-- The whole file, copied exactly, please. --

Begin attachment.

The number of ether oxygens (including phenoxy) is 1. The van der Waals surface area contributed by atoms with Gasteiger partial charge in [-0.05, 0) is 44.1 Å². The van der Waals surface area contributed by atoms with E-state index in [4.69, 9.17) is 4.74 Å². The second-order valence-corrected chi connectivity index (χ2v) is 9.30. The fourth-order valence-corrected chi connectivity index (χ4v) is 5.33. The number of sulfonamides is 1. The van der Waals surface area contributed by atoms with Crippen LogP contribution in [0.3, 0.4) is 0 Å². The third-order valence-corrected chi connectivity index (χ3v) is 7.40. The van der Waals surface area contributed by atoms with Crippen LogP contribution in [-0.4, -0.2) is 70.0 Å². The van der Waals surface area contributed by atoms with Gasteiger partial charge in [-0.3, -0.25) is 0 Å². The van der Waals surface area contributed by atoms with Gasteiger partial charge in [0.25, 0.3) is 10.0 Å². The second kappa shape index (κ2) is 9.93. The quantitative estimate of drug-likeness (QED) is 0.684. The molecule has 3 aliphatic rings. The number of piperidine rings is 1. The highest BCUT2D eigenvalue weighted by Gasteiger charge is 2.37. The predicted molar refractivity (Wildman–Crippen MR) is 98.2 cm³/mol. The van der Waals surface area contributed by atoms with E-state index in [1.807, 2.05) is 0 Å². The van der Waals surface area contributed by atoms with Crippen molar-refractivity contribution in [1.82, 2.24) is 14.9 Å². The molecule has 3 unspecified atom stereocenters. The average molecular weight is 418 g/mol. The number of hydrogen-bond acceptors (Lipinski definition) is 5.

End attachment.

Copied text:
The number of ether oxygens (including phenoxy) is 1. The van der Waals surface area contributed by atoms with Gasteiger partial charge in [-0.05, 0) is 44.1 Å². The van der Waals surface area contributed by atoms with E-state index in [4.69, 9.17) is 4.74 Å². The second-order valence-corrected chi connectivity index (χ2v) is 9.30. The fourth-order valence-corrected chi connectivity index (χ4v) is 5.33. The number of sulfonamides is 1. The van der Waals surface area contributed by atoms with Crippen LogP contribution in [0.3, 0.4) is 0 Å². The third-order valence-corrected chi connectivity index (χ3v) is 7.40. The van der Waals surface area contributed by atoms with Crippen LogP contribution in [-0.4, -0.2) is 70.0 Å². The van der Waals surface area contributed by atoms with Gasteiger partial charge in [-0.3, -0.25) is 0 Å². The van der Waals surface area contributed by atoms with Gasteiger partial charge in [0.25, 0.3) is 10.0 Å². The second kappa shape index (κ2) is 9.93. The quantitative estimate of drug-likeness (QED) is 0.684. The molecule has 3 aliphatic rings. The number of piperidine rings is 1. The highest BCUT2D eigenvalue weighted by Gasteiger charge is 2.37. The predicted molar refractivity (Wildman–Crippen MR) is 98.2 cm³/mol. The van der Waals surface area contributed by atoms with E-state index in [1.807, 2.05) is 0 Å². The van der Waals surface area contributed by atoms with Crippen molar-refractivity contribution in [1.82, 2.24) is 14.9 Å². The molecule has 3 unspecified atom stereocenters. The average molecular weight is 418 g/mol. The number of hydrogen-bond acceptors (Lipinski definition) is 5.